Progress Software CEO Richard Reidy Talks “Major Transition” and “Whole New Strategy”

12/21/10Follow @gthuang

Who’s the $500 million tech company that nobody has heard of? That would be Bedford, MA-based Progress Software, one of the largest software makers in the state. Progress (NASDAQ: PRGS) has been on quite a run lately, with its stock rising steadily since September—from a low of $26.71 on Aug. 31 to around $41 for the past few weeks in December.

In advance of the company’s quarterly earning announcement later today, I spoke with CEO Richard Reidy to get an update on the firm’s, well, progress toward some pretty ambitious goals. I particularly wanted to know what’s new at Progress since March 2010, when Reidy (pronounced “reedy”) and chief technology officer John Bates sat down with my colleague Wade Roush for an extensive two-part interview (here and here). One comment Reidy made in that Q&A stood out to me—that Progress is like a $500 million startup in some ways.

Turns out he didn’t mean that in the usual sense that big companies talk about—that they can innovate, do lots of R&D, and be nimble like a startup. He meant that Progress is making a fresh start, given its 30-year history—it has been publicly traded for 20 years—and given its extensive experience in lots of distinct business software markets. “Now we’re in a major transition into a very focused company,” Reidy says.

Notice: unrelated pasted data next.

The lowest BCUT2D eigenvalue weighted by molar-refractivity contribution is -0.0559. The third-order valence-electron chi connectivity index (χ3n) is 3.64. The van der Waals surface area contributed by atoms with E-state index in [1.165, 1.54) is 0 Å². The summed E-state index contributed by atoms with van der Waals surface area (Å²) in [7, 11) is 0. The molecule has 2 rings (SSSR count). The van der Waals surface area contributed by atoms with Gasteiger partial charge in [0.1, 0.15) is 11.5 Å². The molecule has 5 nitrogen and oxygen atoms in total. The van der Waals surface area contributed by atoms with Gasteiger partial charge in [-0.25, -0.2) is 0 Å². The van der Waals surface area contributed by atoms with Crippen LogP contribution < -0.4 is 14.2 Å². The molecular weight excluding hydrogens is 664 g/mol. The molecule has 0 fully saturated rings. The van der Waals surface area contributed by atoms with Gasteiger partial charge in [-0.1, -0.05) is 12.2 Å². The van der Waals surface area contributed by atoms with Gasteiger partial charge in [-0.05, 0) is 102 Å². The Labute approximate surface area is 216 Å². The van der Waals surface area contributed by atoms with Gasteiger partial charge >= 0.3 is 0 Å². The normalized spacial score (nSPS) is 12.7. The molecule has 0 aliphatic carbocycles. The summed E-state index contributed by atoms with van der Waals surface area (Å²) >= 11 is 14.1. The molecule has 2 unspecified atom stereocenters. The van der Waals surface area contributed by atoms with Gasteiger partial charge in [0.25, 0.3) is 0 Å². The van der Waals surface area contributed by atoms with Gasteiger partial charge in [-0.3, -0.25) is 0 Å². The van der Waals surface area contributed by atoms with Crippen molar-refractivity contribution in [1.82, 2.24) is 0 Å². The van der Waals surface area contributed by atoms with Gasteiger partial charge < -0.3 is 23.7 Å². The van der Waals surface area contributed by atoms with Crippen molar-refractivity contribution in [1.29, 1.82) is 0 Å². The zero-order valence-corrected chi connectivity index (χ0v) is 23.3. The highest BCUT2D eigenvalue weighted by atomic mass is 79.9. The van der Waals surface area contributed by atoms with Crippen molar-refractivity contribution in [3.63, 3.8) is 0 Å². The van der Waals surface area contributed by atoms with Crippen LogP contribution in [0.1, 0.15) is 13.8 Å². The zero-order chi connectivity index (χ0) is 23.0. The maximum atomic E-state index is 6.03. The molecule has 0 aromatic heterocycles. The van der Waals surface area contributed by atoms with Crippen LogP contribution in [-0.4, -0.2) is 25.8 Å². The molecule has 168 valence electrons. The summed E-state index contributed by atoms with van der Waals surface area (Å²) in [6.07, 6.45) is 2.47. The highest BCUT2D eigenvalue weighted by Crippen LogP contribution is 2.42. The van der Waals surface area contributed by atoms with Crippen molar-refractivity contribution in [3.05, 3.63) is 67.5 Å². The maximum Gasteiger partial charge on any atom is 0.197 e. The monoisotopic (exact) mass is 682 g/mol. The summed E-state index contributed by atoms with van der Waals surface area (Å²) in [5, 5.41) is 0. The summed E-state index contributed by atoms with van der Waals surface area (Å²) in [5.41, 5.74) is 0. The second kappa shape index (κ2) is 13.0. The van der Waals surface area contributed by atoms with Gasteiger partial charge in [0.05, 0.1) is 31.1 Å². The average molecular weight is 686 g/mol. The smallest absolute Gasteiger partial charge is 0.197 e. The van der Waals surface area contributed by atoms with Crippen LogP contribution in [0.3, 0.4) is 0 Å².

“We’ve always been way too entrepreneurial, way too curious, and meandering all over the place,” Reidy adds. “The notion of the ‘$500 million startup’ is now we’ve got all those assets, customers, technologies—what do we do to double the size of the company going forward? We’re embarking on a whole new strategy.”

Progress’s focus in the past year has been on selling software that helps companies be much more “operationally responsive.” That means if you’re an airline or travel agent, and your customers are all grounded by the Eyjafjallajokull volcano, you figure out the logistics of trains, boats, and cars, and help them get on their way. If you’re a telecom company, you handle the day-to-day billing and services as mobile customers sign up across different devices. If you’re a bank, you need software to manage your computerized trading and react quickly to changes in the market.

In all these cases, what Progress provides is a sort of “control tower” that a business or operations person can use to track patterns and adjust to events as they occur. The interface goes beyond … Next Page »

Gregory T. Huang is Xconomy's Deputy Editor, National IT Editor, and the Editor of Xconomy Boston. You can e-mail him at gthuang@xconomy.com. Follow @gthuang

Single Page Currently on Page: 1 2

By posting a comment, you agree to our terms and conditions.